Cornell will host 40 writing program administrators and faculty Oct. 7-8 for the Ivy Plus Writing Consortium, to discuss classroom and programmatic issues, their evolving roles on campus and talk about trends in the field, including a new focus on expanding the ways they prepare teachers to teach writing within and beyond first year writing programs.
“One thing that distinguishes the Ivy Plus annual meeting from many academic conferences is that it is truly a meeting, not a sequence of presentations,” said Elliot Shapiro, the Knight Foundation Director for Writing in the Majors. “Our Saturday sessions are intended to share ideas and information about what’s going on at our various institutions and learn from the experiences of colleagues.”
Participants will discuss various topics ranging from supporting writing outside the humanities to building writing networks across campus.
“Many people believe that one of the most important things colleges teach is how to write well,” said George Hutchinson, professor of English, professor of American history and culture and director of Cornell’s John S. Knight Institute for Writing in the Disciplines. “Freshman seminars dedicated to writing are a crucial element at most universities, but they cannot in themselves make a large permanent impact if they are not followed by further practice and guidance throughout the college career. Humanities students tend to get such guidance, but how can it be integrated into other fields?”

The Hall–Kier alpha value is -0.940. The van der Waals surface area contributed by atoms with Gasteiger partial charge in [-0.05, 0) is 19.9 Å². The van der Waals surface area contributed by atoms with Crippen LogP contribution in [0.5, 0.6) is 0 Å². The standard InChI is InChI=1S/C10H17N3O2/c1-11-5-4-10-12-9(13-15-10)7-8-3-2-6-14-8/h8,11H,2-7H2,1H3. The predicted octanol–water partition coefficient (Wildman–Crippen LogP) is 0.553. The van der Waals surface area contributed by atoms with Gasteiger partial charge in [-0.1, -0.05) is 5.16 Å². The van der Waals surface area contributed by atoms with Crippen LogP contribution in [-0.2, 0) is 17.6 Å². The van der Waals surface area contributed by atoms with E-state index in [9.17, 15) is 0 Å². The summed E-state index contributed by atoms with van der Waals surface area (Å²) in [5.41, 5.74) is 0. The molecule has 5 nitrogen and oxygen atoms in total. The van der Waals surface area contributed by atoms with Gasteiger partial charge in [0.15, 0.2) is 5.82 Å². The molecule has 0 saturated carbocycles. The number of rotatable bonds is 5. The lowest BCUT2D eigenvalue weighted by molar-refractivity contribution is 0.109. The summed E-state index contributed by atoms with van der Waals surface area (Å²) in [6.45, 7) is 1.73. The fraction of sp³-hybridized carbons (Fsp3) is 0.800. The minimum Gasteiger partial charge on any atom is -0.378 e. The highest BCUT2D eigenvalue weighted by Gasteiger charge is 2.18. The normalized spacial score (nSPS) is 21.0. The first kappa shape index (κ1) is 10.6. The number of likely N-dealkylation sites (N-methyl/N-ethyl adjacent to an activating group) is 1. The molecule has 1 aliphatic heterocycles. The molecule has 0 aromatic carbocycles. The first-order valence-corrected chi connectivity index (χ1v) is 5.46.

Shapiro will lead the session on how to build and maintain networks.
“In Cornell’s writing in the disciplines programs, as in our peer institutions, most writing happens within the academic curriculum, not apart from it,” Shapiro said. “Building and maintaining writing networks means learning how writing happens within courses across the university so we can help support writing across the disciplines.”
Although Cornell has a well-established writing program, Shapiro said building relationships with departments and individual faculty members is an ongoing process.
During the conference, informal networking and sharing can be one of the most beneficial aspects, said Jessica Sands, multilingual writing specialist and a lecturer in the Knight Institute’s Writing Workshop.
“There is a genuine shared interest in learning about how one another’s programs are evolving, supporting colleagues across institutions, trouble-shooting programmatic and institutional challenges, and celebrating each others’ progress,” said Sands, who is also a member of the Ivy Plus board.
For example, an institution might be preparing for an influx of international students and needing advice on best practices to successfully absorb and support these students’ needs.
“Issues like the one above are commonly discussed so that we as writing program administrators and faculty can share insights and plans, what changes seem to work well and which ones need to be tweaked,” Sands said.